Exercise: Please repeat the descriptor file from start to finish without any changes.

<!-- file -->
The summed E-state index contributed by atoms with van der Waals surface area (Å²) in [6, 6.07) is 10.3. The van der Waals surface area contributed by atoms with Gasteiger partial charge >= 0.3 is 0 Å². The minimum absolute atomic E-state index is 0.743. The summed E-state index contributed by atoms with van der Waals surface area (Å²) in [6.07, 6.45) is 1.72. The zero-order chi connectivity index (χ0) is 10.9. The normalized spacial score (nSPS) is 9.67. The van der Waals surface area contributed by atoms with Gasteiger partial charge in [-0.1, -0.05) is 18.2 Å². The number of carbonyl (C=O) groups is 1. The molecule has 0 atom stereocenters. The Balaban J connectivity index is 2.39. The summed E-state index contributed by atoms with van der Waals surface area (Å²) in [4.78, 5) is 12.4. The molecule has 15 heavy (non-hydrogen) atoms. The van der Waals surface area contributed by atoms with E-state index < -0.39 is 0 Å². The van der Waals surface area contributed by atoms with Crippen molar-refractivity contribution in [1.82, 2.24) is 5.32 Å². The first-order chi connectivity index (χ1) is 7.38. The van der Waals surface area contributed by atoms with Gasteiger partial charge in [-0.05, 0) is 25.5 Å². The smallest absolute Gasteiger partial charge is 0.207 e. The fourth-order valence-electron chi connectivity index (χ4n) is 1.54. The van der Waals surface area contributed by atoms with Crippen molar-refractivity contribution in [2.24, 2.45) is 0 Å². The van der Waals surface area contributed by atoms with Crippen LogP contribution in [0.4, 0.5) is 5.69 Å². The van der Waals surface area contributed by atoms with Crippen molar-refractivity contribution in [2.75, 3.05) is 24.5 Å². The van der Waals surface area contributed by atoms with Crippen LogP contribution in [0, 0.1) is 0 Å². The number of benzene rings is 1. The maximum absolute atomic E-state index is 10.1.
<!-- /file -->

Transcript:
The summed E-state index contributed by atoms with van der Waals surface area (Å²) in [6, 6.07) is 10.3. The van der Waals surface area contributed by atoms with Gasteiger partial charge >= 0.3 is 0 Å². The minimum absolute atomic E-state index is 0.743. The summed E-state index contributed by atoms with van der Waals surface area (Å²) in [6.07, 6.45) is 1.72. The zero-order chi connectivity index (χ0) is 10.9. The normalized spacial score (nSPS) is 9.67. The van der Waals surface area contributed by atoms with Gasteiger partial charge in [-0.1, -0.05) is 18.2 Å². The number of carbonyl (C=O) groups is 1. The molecule has 0 atom stereocenters. The Balaban J connectivity index is 2.39. The summed E-state index contributed by atoms with van der Waals surface area (Å²) in [4.78, 5) is 12.4. The molecule has 15 heavy (non-hydrogen) atoms. The van der Waals surface area contributed by atoms with E-state index < -0.39 is 0 Å². The van der Waals surface area contributed by atoms with Crippen molar-refractivity contribution in [1.82, 2.24) is 5.32 Å². The first-order chi connectivity index (χ1) is 7.38. The van der Waals surface area contributed by atoms with Gasteiger partial charge in [-0.05, 0) is 25.5 Å². The smallest absolute Gasteiger partial charge is 0.207 e. The fourth-order valence-electron chi connectivity index (χ4n) is 1.54. The van der Waals surface area contributed by atoms with Crippen molar-refractivity contribution in [2.24, 2.45) is 0 Å². The van der Waals surface area contributed by atoms with Crippen LogP contribution in [0.4, 0.5) is 5.69 Å². The van der Waals surface area contributed by atoms with Crippen molar-refractivity contribution in [2.75, 3.05) is 24.5 Å². The van der Waals surface area contributed by atoms with Crippen LogP contribution in [0, 0.1) is 0 Å². The number of benzene rings is 1. The maximum absolute atomic E-state index is 10.1.